We need courts which are respected both inside and outside this country.
This is not just a political task, it is very much an economic one. I have
already said at the very start of my address that an efficient court system
is essential so that both Russian and foreign companies can have no doubts
about its authority and effectiveness.

In July this year a new criminal procedural code comes into force. The legal
and law-enforcement bodies will have to deal with a lot of organizational
matters to do with this to ensure that the law comes into full operation
from 1st July. I would ask the Federal Assembly to consider necessary
amendments to the criminal procedural code as a matter of urgency and bring
the law into force. This includes the provision giving the courts the power
of arrest.

Also in the pipeline is the civil procedural code of arbitration, the law on
arbitration tribunals, which is highly important both for citizens and for
the country's economy. I believe we also need to optimize the structure of
the courts of arbitration. At present, disputes are resolved and appeals
considered by one and the same court. This problem needs to be considered
carefully. We also need to have a clear distinction between the competence
of the courts of arbitration and general courts. The court system is quite
simply discredited, and many people are aware of this, by the fact that all
over the place one case can be heard in various courts, which then very
often reach diametrically opposed verdicts. This is a dead end.
Entrepreneurs and citizens are overloading the courts, which is not
conducive to developing a healthy business climate.

Legislation on the Prosecutor's Office of the Russian Federation also needs
to be brought into line with new legislation, with new acts of legislation
and legal provisions. Ultimately, it is extremely important for us to make
the criminal law and the penal system more humane.

Petty and less serious crimes now attract the same punishment as serious
crimes. The crime rate does not grow less because of that, but it only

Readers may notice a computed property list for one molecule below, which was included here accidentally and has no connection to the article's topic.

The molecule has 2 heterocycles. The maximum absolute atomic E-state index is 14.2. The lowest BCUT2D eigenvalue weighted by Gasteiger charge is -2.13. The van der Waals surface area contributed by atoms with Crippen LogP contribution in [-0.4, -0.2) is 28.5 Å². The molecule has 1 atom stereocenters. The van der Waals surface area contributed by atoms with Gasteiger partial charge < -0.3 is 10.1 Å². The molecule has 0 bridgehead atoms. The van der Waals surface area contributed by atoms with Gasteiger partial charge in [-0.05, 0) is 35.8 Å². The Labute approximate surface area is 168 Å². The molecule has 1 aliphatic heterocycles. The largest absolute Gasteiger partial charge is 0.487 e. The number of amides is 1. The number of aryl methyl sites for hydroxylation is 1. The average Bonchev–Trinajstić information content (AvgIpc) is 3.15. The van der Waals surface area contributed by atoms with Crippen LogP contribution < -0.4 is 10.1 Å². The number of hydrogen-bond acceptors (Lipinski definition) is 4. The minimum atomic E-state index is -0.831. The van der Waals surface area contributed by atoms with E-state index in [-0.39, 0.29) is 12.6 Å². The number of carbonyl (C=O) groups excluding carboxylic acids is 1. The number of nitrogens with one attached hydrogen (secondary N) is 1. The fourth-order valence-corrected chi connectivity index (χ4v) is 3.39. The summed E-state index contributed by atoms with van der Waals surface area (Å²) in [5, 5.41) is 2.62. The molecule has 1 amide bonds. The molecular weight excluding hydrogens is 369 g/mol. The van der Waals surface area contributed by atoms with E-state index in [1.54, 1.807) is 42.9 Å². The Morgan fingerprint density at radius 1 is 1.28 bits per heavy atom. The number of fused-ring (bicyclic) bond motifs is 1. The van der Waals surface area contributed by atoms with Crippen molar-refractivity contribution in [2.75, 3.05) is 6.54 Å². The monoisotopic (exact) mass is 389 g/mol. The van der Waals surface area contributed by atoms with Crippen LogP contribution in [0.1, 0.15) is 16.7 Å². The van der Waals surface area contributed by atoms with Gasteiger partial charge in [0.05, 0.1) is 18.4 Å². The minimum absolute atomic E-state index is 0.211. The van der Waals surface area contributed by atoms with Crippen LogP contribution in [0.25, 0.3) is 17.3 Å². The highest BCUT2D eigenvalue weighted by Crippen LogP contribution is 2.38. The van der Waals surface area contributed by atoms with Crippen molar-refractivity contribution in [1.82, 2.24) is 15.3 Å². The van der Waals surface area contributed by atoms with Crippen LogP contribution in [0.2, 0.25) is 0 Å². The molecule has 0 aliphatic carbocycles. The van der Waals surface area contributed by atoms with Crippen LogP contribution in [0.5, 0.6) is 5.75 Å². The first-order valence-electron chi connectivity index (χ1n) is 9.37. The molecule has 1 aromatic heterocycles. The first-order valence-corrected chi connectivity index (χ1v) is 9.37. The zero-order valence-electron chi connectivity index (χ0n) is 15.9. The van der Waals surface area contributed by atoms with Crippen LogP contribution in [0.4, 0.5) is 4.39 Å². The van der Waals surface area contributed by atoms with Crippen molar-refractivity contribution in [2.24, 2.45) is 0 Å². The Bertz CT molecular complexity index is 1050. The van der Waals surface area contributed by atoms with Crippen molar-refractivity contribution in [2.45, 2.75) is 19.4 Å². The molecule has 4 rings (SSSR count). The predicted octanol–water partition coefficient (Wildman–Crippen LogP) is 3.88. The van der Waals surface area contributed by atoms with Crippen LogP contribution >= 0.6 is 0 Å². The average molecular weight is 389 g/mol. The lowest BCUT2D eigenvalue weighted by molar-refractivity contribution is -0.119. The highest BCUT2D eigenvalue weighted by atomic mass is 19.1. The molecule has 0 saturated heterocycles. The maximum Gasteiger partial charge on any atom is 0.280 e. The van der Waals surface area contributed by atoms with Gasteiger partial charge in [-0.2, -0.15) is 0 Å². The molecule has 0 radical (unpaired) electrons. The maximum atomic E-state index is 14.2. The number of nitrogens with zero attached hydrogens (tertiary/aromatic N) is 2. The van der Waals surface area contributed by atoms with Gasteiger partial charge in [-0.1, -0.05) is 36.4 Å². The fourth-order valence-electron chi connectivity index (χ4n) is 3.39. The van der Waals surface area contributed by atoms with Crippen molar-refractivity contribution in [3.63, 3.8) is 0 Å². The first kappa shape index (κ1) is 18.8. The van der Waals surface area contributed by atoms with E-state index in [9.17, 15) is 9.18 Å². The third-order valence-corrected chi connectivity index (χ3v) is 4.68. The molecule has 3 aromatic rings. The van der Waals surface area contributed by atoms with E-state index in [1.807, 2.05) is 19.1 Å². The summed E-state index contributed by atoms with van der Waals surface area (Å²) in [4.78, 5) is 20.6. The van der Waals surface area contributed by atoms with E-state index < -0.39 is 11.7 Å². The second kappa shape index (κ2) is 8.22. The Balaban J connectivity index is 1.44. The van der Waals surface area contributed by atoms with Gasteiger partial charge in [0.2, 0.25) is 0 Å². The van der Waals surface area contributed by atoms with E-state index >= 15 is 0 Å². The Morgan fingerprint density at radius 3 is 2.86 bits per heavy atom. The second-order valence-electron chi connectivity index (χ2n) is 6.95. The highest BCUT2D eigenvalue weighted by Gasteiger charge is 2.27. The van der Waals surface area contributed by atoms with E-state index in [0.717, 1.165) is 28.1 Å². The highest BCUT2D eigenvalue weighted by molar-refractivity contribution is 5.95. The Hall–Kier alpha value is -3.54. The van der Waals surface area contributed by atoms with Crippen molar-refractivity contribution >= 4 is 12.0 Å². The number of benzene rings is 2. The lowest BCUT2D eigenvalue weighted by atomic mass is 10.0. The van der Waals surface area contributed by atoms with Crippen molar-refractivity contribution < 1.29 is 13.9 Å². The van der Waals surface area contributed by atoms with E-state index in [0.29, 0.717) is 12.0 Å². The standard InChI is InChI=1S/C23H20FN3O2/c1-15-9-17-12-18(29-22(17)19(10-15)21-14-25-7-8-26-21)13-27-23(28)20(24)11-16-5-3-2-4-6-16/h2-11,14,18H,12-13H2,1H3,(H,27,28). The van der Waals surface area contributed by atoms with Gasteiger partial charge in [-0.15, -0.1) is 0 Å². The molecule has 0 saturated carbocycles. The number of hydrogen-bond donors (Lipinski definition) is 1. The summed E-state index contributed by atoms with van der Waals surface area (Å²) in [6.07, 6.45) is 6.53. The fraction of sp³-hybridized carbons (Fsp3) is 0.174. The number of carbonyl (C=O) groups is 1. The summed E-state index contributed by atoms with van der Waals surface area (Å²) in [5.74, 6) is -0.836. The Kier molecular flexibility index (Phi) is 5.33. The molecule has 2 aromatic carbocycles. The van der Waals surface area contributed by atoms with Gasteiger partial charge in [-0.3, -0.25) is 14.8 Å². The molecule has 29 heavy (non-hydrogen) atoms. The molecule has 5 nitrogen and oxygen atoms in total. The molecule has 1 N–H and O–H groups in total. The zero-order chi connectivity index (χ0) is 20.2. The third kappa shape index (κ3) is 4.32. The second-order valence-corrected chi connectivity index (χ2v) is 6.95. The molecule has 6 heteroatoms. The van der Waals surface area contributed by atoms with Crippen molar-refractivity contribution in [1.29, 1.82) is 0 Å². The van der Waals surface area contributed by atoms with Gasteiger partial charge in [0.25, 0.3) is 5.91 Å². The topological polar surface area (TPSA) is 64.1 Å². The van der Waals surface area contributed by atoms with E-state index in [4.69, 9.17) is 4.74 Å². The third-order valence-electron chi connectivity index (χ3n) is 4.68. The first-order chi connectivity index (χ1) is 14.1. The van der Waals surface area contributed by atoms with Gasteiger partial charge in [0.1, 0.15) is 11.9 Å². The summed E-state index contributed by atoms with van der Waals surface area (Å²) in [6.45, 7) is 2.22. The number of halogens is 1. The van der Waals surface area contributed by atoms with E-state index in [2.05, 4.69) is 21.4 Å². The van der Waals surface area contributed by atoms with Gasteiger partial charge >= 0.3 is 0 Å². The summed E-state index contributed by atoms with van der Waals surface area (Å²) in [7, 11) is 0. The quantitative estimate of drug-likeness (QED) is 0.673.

serves to make people more violent.

The existing laws make it possible for the courts to adopt other, more
humane methods of punishment, other than deprivation of freedom. However,
they rarely avail themselves of this opportunity. I consider that the use of
punishment not involving deprivation of freedom - in cases where, naturally,
this is justified, where there are grounds for this - ought to become
widespread judicial practice.

Our main goal, something which we have spoken about many times and everyone
is well aware of, is to make punishment irreversible, rather than for it to
be too severe.

A stable legislative base represents one of the factors ensuring the
competitiveness of the Russian economy. It is true to say that the country's
legal system is in a formative stage. We now have to adopt many laws to
adapt ourselves faster to the changing economic and social conditions.
However, this must not serve as an excuse for the fact that laws that go on
the statute book all too often contradict one another and, once in force,
are not observed and are subject to constant changes, sometimes even before
they come into force.

The government has now elaborated a new package of amendments to the code of
tax laws. Very many proposed changes deserve support. However, I wish to
draw your attention to the fact that even the best intentions of the authors
should not become a reason for legal disregard or underestimation of
decisions being taken, all the more so because our tax laws already contain
examples of rules which were properly worked through and thought through.

Let us, for instance, recall the provision dealing with the 13-per-cent
income tax threshold. By taking this step we have significantly stimulated
business activity, filled the treasury's coffers and simplified the tax
system. Today I would like to say once again that these rules are not
subject to change.

Dealing with crime and extremism

One of the factors that makes life in our country difficult for people and
unwelcoming for foreigners is crime. The law-enforcement agencies have to
direct their efforts to defending people's rights; robustly combating
racketeering, official arbitrariness and corruption; and protecting owners'

The growth of extremism presents a serious threat to stability and public
safety in our country. We are talking above all here about those who
organize attacks under fascist and nationalist slogans and flags, beating
and killing people.

The police and public prosecutors often don't have sufficiently effective
means for bringing to book the organizers and instigators of these crimes.
In many cases all that happens is that the people who carry out the attacks
are brought to justice.

In fact, gangs of extremists essentially act like organized crime gangs and
should be prosecuted in the same way. A draft law on combating extremism
will be presented to the State Duma soon.

Reform of regional administration

Esteemed State Duma deputies and members of the Federation Council: Last
year we completed the organizational work needed for establishing the